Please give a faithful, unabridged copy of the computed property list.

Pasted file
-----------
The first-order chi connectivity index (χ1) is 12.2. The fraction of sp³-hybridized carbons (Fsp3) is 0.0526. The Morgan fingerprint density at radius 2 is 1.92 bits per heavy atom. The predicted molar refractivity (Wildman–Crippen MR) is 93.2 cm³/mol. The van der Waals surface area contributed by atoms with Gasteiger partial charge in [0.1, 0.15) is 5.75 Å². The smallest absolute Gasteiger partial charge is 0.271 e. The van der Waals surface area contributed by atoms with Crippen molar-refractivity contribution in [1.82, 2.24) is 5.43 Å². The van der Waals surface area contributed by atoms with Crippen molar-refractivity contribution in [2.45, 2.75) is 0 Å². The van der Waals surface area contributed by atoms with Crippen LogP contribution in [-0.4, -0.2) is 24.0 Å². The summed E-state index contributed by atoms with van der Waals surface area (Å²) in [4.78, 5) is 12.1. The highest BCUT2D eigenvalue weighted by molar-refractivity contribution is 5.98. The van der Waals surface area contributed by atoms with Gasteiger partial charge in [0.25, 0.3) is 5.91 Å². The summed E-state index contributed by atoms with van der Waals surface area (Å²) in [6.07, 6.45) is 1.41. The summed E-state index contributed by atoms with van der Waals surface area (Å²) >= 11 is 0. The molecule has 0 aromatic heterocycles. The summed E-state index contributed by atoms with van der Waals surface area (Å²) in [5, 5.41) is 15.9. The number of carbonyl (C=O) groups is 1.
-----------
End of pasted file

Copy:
The first-order chi connectivity index (χ1) is 12.2. The fraction of sp³-hybridized carbons (Fsp3) is 0.0526. The Morgan fingerprint density at radius 2 is 1.92 bits per heavy atom. The predicted molar refractivity (Wildman–Crippen MR) is 93.2 cm³/mol. The van der Waals surface area contributed by atoms with Gasteiger partial charge in [0.1, 0.15) is 5.75 Å². The smallest absolute Gasteiger partial charge is 0.271 e. The van der Waals surface area contributed by atoms with Crippen molar-refractivity contribution in [1.82, 2.24) is 5.43 Å². The van der Waals surface area contributed by atoms with Crippen molar-refractivity contribution in [2.45, 2.75) is 0 Å². The van der Waals surface area contributed by atoms with Crippen LogP contribution in [-0.4, -0.2) is 24.0 Å². The summed E-state index contributed by atoms with van der Waals surface area (Å²) in [4.78, 5) is 12.1. The highest BCUT2D eigenvalue weighted by molar-refractivity contribution is 5.98. The van der Waals surface area contributed by atoms with Gasteiger partial charge in [0.25, 0.3) is 5.91 Å². The summed E-state index contributed by atoms with van der Waals surface area (Å²) in [6.07, 6.45) is 1.41. The summed E-state index contributed by atoms with van der Waals surface area (Å²) >= 11 is 0. The molecule has 0 aromatic heterocycles. The summed E-state index contributed by atoms with van der Waals surface area (Å²) in [5, 5.41) is 15.9. The number of carbonyl (C=O) groups is 1.